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07.06.2019 Africa Sports

Jamaica's underdog 'Reggae Girlz' ready to take on World Cup

By Leo MOUREN
Jamaica's 'Reggae Girlz' are making their first Women's World Cup appearance.  By Angela Weiss (AFP)
JUN 7, 2019 AFRICA SPORTS
Jamaica's 'Reggae Girlz' are making their first Women's World Cup appearance. By Angela Weiss (AFP)

They don't have tons of money, sponsors or flashy practice facilities but they didn't let that stop them: Jamaica's 'Reggae Girlz', the women's national football team that did not even exist a few years ago, are heading to France to do battle for the World Cup.

With the help of the daughter of late reggae legend Bob Marley, the team -- the first from the Caribbean to make it to the finals -- are ready to compete for the sport's Holy Grail.

Before heading to France, the Reggae Girlz gave their fans something to celebrate with a 3-1 victory over Panama at the National Stadium in Kingston on May 19.

The friendly was only part of the day, which turned into a colorful Sunday street party, complete with blaring vuvuzelas and blasting dancehall music.

But the festivities did not mask the difficult task ahead -- the Reggae Girlz stand only 53rd in the world in FIFA's rankings, and on paper, they are clearly the weakest squad in the draw.

The players are certainly aware of their humble pedigree: the stadium's malfunctioning scoreboard and malfunctioning sound system symbolize where they stand in terms of the world's top teams.

But the women are used to playing through adversity -- until just before the friendly with Panama, they were not even paid by their home federation.

"It's a milestone -- they deserve it. Obviously it took the World Cup to get us to this point but we got it done," head coach Hue Menzies, who has helped the women negotiate their contracts, told AFP.

Jamaican striker Khadija Shaw (R) is one of the stars of the Reggae Girlz.  By Angela Weiss (AFP) Jamaican striker Khadija Shaw (R) is one of the stars of the Reggae Girlz. By Angela Weiss (AFP)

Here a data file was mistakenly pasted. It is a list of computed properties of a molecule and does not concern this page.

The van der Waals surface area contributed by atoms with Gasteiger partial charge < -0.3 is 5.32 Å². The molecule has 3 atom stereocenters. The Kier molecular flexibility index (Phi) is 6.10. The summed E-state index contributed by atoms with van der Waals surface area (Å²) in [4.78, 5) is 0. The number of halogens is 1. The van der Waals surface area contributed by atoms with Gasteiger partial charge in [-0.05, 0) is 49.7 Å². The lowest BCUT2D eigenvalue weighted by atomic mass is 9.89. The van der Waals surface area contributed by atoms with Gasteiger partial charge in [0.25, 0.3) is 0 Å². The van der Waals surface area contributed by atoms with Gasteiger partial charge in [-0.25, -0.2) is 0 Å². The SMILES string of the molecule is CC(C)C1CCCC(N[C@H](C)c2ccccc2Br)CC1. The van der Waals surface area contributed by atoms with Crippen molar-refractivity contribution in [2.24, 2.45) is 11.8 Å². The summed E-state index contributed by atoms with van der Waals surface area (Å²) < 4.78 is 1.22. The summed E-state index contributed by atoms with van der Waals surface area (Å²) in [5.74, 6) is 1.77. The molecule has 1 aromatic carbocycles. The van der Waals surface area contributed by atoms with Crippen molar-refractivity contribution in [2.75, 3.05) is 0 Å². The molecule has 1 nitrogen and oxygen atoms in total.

"We had the boxing gloves on," Menzies added.

The Reggae Girlz are a young team, made up mainly of players who competed at the university level in the United States.

On a Friday in mid-May, they launch into a practice without Menzies, who is going to argue with the federation on their behalf. They play on a field at a college campus in Kingston that is way too dry and covered with divots.

Players carry their own water and equipment to the field from the bus. It's a far cry from what awaits them in France.

'They needed help'

By qualifying for the World Cup, the Reggae Girlz have duplicated the feat achieved in 1998 by the Reggae Boyz, who went to the men's World Cup that year -- also in France.

By qualifying for the World Cup, the Reggae Girlz have duplicated the feat achieved in 1998 by the Reggae Boyz, who went to the men's World Cup that year -- also in France.  By Angela Weiss (AFP) By qualifying for the World Cup, the Reggae Girlz have duplicated the feat achieved in 1998 by the Reggae Boyz, who went to the men's World Cup that year -- also in France. By Angela Weiss (AFP)